Jon Mattes is the Director of Analytics and Development for DataDx. Jon has a passion for putting valuable data in the hands of decision-makers. He has spent nearly a decade using statistics and artificial intelligence to improve health outcomes and operational effectiveness across provider organizations of all sizes. He works with both clients and development partners to ensure DataDx is always at the cutting-edge of analytics and can provide each practice with the unique insights it needs to succeed. Jon received his Master of Science in Data Science from Northwestern University.
Contact Jon at: firstname.lastname@example.org
Understanding the cost of care is one of the most difficult challenges in maintaining a healthy practice. Having a detailed understanding of the variable costs involved in treating your patients helps with everything from strategic planning to a transition to value-based payment system, but this knowledge doesn’t come easy. Because of disparate data systems and the heavy administrative costs involved in detailed expense tracking, many practices end up having a less-than-ideal grasp of the expenses involved in different patient encounters.
The most common methods for determining cost often involve things like Cost-to-Charge ratios or RVU-based approximation. While at a high-level these methods can provide some insight into the health of individual departments or service lines, the details are entirely nonexistent. This can lead to frustrations when trying to use them as a basis for business decisions made within a practice. To become a truly data-driven organization, this information is needed.
Many industries have similar difficulties in determining the costs of their goods and services. By combining the improvements in analytical technologies over the past 10 years, other organizations are able to get closer to this information.
Machine Learning models have recently helped Boeing understand their detailed engineering costs . By feeding a Random Forest algorithm large quantities of training data, they were able to create a model that could predict future unknown costs. This model works by creating hundreds, or even thousands, of simple decision-trees that have been randomly split based on your training data. Individually they aren’t worth much, but together they can help find hidden patterns in the data.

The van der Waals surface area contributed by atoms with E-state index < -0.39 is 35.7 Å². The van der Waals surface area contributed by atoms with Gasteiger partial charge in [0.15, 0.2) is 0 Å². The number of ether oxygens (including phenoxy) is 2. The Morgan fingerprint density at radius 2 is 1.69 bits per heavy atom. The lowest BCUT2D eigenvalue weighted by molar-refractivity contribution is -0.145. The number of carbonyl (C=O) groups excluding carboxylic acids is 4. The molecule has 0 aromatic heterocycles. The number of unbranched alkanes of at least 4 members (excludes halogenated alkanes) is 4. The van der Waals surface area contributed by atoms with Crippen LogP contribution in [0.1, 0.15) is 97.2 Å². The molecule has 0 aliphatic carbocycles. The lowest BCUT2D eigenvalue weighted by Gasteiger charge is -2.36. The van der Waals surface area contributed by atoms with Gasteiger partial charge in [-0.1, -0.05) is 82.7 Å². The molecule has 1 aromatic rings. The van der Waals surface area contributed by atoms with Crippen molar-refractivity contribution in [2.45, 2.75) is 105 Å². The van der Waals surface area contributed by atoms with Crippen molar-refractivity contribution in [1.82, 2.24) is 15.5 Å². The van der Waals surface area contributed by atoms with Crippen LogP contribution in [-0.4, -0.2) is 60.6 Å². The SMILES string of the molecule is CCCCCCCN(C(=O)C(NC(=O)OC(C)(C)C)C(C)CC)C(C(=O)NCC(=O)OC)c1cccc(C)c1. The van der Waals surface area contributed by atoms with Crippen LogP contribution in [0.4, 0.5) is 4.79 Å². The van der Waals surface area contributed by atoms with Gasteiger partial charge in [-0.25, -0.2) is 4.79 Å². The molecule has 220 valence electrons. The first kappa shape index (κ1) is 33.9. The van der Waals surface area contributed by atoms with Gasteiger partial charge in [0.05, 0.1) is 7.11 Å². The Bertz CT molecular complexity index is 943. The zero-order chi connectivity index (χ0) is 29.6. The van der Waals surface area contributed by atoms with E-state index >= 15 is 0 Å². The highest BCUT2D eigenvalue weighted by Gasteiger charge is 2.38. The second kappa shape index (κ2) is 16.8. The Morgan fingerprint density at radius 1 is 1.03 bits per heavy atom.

In this example, Boeing researchers used this method to develop a model which could be fed 14 factors that potentially influence the cost of an engineering project (e.g., Team Experience, Project Duration, Estimated Complexity, etc.) and receive an output predicting the cost of that project.
Another example of utilizing modern analytics in cost analytics comes from construction management. In that industry, understanding how much a development will cost before throwing significant resources into it is paramount in maintaining the solvency of the firm. Several researchers in this industry have created Artificial Neural Network-based models aimed at determining accurate cost estimates .
Neural Networks are the driving force behind many of the improvements in Artificial Intelligence over the past few years. They work by connecting a series of node housing functions that send an activation signal to other nodes depending on the value that is sent to it. For those familiar with Neurology, this is somewhat similar to the series of neurons in the brain that send signals via dendrites, synapses, and axons. These days, everything from the facial recognition used to unlock your iPhone to the syntax checking performed by Grammarly is powered using these models.
Matel et al. describe their use in analyzing the project costs associated with engineering firms in construction management. They developed a network similar to the one used by Boeing in that it can take a series of inputs potentially related to the cost and then build a model that can predict future unknown costs. The model “learns” what the most important combination of inputs leading to changes in the final cost estimate are, then uses this information to help make better business decisions.
Translating engineering- and project management-based costing to healthcare is not as straightforward as it might seem. Obviously, the goal is slightly different – creating estimates for individual patient encounters vs complex singular projects – but the data itself is also significantly more complicated.Providers know that each patient is a unique case that requires different levels of physician care, administrative work, supplies, etc. To truly understand the cost of providing care to a patient, you need to have at least some data on each of these and combine them in a way that accurately represents the structure of the business.
However, there are benefits of using healthcare data for costing analyses not seen in other industries – mainly, that there is a lot of it. Between Electronic Health Record, Practice Management, Accounting, Customer Relationship Management, and Scheduling systems, each practice has millions of data points to help build these models. Additionally, these data are available for many different practices dealing with similar processes. If you are able to marry the different systems and practices together effectively, the accuracy of Machine Learning and Artificial Intelligence models built on them can increase dramatically.
DataDx is working to bring detailed cost-of-care analyses that work for providers of all sizes. With a foundation in both practice management excellence and state-of-the-art analytics, we provide unique insight to our clients on how to run a data-driven practice. By combining your disparate data systems into one cohesive reporting architecture, DataDx can provide immediate benefits to practices at any level of analytical maturity .